How the new tax law may affect your gift to Norton Children’s Hospital

During this season of giving, there are several ways to support Norton Children’s Hospital while maximizing your tax savings.

Because the new tax law doubled the standard deduction for both married and single filers, fewer taxpayers will itemize deductions. Whether you choose to itemize or take the standard deduction, we’ve compiled some opportunities to lower your taxes and make a meaningful impact on kids in Louisville, Kentucky and Southern Indiana.

Here are three tax-savvy strategies for giving to Norton Children’s Hospital this holiday season:

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To speak with  a Children’s Hospital Foundation gift officer,

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  • Fund a charitable gift annuity or charitable remainder trust. Either option provides you with annual income, a charitable income tax deduction and potentially favorable capital gains treatment — all while supporting Norton Children’s Hospital. The specific benefits vary based on how you file your taxes.
  • Make an outright gift of an appreciated stock. This option generates a charitable tax deduction if you itemize, and you’ll avoid paying capital gains tax on any increases in the stock’s value. Additionally, the Children’s Hospital Foundation receives the full value of your gift.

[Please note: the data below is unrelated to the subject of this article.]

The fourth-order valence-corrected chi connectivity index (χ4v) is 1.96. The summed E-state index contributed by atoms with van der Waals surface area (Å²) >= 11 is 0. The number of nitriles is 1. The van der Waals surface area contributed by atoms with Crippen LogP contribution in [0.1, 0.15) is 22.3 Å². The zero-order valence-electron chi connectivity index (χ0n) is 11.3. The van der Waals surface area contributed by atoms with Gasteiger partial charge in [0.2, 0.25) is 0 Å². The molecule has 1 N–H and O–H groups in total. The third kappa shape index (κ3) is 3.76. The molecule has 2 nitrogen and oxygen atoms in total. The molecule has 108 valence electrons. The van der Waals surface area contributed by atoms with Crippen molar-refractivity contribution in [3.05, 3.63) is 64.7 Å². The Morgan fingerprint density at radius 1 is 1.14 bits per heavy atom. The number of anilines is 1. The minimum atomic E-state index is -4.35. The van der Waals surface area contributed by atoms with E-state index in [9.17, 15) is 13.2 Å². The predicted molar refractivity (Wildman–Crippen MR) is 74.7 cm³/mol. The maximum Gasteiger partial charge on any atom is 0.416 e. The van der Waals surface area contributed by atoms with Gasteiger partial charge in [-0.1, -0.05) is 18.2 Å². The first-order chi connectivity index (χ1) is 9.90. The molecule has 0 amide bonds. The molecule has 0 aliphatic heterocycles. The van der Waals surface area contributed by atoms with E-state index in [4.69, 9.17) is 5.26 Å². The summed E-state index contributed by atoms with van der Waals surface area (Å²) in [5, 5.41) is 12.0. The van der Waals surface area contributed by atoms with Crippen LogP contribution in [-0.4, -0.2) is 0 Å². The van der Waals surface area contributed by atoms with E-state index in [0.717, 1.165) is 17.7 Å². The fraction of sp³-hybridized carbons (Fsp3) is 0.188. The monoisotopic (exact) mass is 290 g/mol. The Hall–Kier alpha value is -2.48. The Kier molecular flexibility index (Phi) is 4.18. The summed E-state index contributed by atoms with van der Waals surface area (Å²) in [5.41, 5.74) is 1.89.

• Give from your pretax assets by making an individual retirement account (IRA) rollover gift. People age 70½ and older can give up to $100,000 from their IRA account directly to the Children’s Hospital Foundation. While you won’t be able to claim this gift as a charitable deduction, you do not pay income tax on the distribution. Also, it counts toward your annual required minimum distribution (RMD), and you can avoid dipping into other income sources to make a donation.

Beyond maximizing tax savings, your gift to the Children’s Hospital Foundation will make a positive impact on the more than 170,000 children who seek medical treatment at Norton Children’s Hospital and its sister facilities each year.

Note: The Children’s Hospital Foundation does not provide legal, financial or tax advice. Consult with a qualified tax professional before making any charitable gift.


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